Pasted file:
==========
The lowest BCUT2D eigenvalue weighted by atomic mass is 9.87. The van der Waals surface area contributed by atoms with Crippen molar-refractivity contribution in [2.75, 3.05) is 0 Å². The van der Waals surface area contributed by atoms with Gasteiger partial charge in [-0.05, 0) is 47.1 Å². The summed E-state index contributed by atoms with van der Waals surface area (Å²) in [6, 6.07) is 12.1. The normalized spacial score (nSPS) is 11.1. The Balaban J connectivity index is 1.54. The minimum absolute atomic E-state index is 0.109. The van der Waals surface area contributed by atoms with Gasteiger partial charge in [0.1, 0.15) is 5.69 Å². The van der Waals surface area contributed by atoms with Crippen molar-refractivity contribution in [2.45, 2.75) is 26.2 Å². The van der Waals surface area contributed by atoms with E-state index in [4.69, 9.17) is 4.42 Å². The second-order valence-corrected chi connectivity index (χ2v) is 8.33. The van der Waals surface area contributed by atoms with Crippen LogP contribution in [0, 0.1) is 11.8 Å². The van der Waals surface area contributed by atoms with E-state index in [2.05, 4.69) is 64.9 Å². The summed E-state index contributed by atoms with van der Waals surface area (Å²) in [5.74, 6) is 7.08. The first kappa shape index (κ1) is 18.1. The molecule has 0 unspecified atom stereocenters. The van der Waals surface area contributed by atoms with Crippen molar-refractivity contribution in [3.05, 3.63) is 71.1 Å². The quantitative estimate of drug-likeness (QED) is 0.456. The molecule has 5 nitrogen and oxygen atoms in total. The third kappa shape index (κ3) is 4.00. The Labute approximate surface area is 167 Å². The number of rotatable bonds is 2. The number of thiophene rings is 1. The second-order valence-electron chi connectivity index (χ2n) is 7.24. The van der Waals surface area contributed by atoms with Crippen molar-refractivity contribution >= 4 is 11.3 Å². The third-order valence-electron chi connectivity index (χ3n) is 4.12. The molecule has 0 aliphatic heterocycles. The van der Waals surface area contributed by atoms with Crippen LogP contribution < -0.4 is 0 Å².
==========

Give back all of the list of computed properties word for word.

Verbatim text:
The lowest BCUT2D eigenvalue weighted by atomic mass is 9.87. The van der Waals surface area contributed by atoms with Crippen molar-refractivity contribution in [2.75, 3.05) is 0 Å². The van der Waals surface area contributed by atoms with Gasteiger partial charge in [-0.05, 0) is 47.1 Å². The summed E-state index contributed by atoms with van der Waals surface area (Å²) in [6, 6.07) is 12.1. The normalized spacial score (nSPS) is 11.1. The Balaban J connectivity index is 1.54. The minimum absolute atomic E-state index is 0.109. The van der Waals surface area contributed by atoms with Gasteiger partial charge in [0.1, 0.15) is 5.69 Å². The van der Waals surface area contributed by atoms with Crippen molar-refractivity contribution in [2.45, 2.75) is 26.2 Å². The van der Waals surface area contributed by atoms with E-state index in [4.69, 9.17) is 4.42 Å². The second-order valence-corrected chi connectivity index (χ2v) is 8.33. The van der Waals surface area contributed by atoms with Crippen LogP contribution in [0, 0.1) is 11.8 Å². The van der Waals surface area contributed by atoms with E-state index in [2.05, 4.69) is 64.9 Å². The summed E-state index contributed by atoms with van der Waals surface area (Å²) in [5.74, 6) is 7.08. The first kappa shape index (κ1) is 18.1. The molecule has 0 unspecified atom stereocenters. The van der Waals surface area contributed by atoms with Crippen molar-refractivity contribution in [3.05, 3.63) is 71.1 Å². The quantitative estimate of drug-likeness (QED) is 0.456. The molecule has 5 nitrogen and oxygen atoms in total. The third kappa shape index (κ3) is 4.00. The Labute approximate surface area is 167 Å². The number of rotatable bonds is 2. The number of thiophene rings is 1. The second-order valence-electron chi connectivity index (χ2n) is 7.24. The van der Waals surface area contributed by atoms with Crippen molar-refractivity contribution >= 4 is 11.3 Å². The third-order valence-electron chi connectivity index (χ3n) is 4.12. The molecule has 0 aliphatic heterocycles. The van der Waals surface area contributed by atoms with Crippen LogP contribution < -0.4 is 0 Å².